That larger picture was not lost on Spc. Trey Meeker, an operating room specialist, honored by the unit by presenting him with a Good Conduct Medal atop of Cootes Hill, overlooking Camp Furlong.
“It was very interesting to see places where the events actually occurred and picture in my head what was going on, what they were going through and the distances between things,” said Meeker. “That was the biggest thing I took away from this, is you never really know what is exactly going on. The distances seemed shorter than I had pictured when I did the research. Then when I saw the whole course, it was close but far enough away that you couldn’t have communications without a runner. So they had to trust whoever was leading the section, was going to do the right thing.”
Bouilly explained all military students in the TRADOC system must go through a staff ride and because of budget constraints, he had to find something close to Fort Bliss to study, thus Pancho Villa’s raid came into view. What he found when he started researching the site some 15 years ago was that much of the history of that day focused primarily on the residents of Columbus and not the Soldiers of the 13th Cavalry. Hence has spent the last 15 years researching and updating the story to ensure the story of the 13th Cavalry’s involvement was told.
“I collaborated with people, the head of the historical society in Columbus and trying to build up the Army’s story of what happened,” said Bouilly. “One of the ways I have done that is by getting pictures off the Internet, doing research and filling out the story. They can tell the story much better now than they could 15 years ago – what the military was, what they were trying to do, their associations with the railroad and moving people along the border as they needed, and so on. I also got some background on the 13th Cavalry; it was hardly 15 years old at the time of the raid. They were just formed in 1901.”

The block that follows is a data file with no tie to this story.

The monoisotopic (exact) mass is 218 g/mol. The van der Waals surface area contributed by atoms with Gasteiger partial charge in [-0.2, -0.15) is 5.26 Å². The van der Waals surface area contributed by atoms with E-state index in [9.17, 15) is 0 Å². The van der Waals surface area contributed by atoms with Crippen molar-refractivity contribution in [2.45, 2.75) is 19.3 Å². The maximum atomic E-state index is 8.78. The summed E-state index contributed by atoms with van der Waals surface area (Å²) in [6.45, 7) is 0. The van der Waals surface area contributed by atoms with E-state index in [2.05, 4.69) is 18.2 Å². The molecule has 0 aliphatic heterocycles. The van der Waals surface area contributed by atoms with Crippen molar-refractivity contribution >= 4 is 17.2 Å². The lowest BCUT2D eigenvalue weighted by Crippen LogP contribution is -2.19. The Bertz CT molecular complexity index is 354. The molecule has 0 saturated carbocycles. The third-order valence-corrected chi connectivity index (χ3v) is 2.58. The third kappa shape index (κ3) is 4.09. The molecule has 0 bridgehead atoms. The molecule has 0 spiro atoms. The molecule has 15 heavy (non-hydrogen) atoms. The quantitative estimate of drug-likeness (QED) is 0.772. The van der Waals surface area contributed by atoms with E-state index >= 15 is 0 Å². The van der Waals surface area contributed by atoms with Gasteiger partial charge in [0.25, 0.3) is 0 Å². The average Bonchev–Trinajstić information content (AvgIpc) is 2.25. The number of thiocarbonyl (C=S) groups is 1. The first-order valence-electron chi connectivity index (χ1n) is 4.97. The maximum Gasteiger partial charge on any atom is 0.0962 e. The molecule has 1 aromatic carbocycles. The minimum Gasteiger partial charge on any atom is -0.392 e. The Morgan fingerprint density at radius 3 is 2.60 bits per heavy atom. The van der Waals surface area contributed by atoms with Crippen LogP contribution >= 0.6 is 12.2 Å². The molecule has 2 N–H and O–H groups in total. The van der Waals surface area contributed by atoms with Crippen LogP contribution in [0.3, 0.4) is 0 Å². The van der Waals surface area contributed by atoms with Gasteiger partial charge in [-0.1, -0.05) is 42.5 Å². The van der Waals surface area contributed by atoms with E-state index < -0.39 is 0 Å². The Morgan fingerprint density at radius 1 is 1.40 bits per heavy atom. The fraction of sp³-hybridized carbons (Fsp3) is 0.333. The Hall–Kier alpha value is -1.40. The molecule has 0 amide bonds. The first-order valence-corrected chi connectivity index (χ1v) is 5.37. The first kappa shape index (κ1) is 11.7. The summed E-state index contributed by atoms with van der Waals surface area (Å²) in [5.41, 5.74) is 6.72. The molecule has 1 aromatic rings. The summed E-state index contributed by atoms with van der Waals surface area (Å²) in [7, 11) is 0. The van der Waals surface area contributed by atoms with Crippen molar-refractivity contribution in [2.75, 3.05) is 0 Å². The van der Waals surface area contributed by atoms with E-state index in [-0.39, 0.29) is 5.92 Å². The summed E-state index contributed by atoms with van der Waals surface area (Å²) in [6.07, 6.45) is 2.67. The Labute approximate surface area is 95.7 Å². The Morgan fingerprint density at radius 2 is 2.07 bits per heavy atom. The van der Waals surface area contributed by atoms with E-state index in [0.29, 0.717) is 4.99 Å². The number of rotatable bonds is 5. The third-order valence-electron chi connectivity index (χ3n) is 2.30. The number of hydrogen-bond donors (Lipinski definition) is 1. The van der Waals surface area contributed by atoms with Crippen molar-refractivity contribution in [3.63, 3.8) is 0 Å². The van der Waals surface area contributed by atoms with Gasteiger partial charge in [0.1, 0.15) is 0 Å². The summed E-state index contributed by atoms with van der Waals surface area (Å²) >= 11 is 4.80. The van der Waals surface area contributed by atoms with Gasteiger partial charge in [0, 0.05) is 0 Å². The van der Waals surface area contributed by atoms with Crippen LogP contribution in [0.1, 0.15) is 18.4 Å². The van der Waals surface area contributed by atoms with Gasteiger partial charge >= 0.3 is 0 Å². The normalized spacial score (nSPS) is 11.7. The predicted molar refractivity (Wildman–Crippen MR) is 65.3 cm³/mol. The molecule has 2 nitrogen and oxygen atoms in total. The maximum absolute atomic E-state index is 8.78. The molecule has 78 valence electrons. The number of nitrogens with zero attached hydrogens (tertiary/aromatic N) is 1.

Bouilly explained the staff -ride explored 12 points of interest; from the initial entry point along the border in Palomas, Mexico, to places within Camp Furlong and the Columbus township. Villa’s men looted and burned several homes and structures in the town, which ended up thwarting his raid as the burning building lit up the dark skies making it easier for the Soldiers to identify Villas men.
At the end of the day, Anderson praised the efforts of his team and Bouilly for his involvement in making the ride a success.
“Dr. Bouilly has made this visit happen for us. He gave us the resources, he and Capt. Mendoza came out to Columbus to do a recon of the area, he told us what to bring, we knew what to be studying ahead of time,” he said “Then we split out the presentation between the entire team so each person had a small segment to present. Because of that advance planning and execution we had very good students and I thought we had very good presenters. Nice insights, a lot of good information and I think it all worked very nicely and I have Dr. Bouilly to thank for those resources and really making it happen the way it happened today.”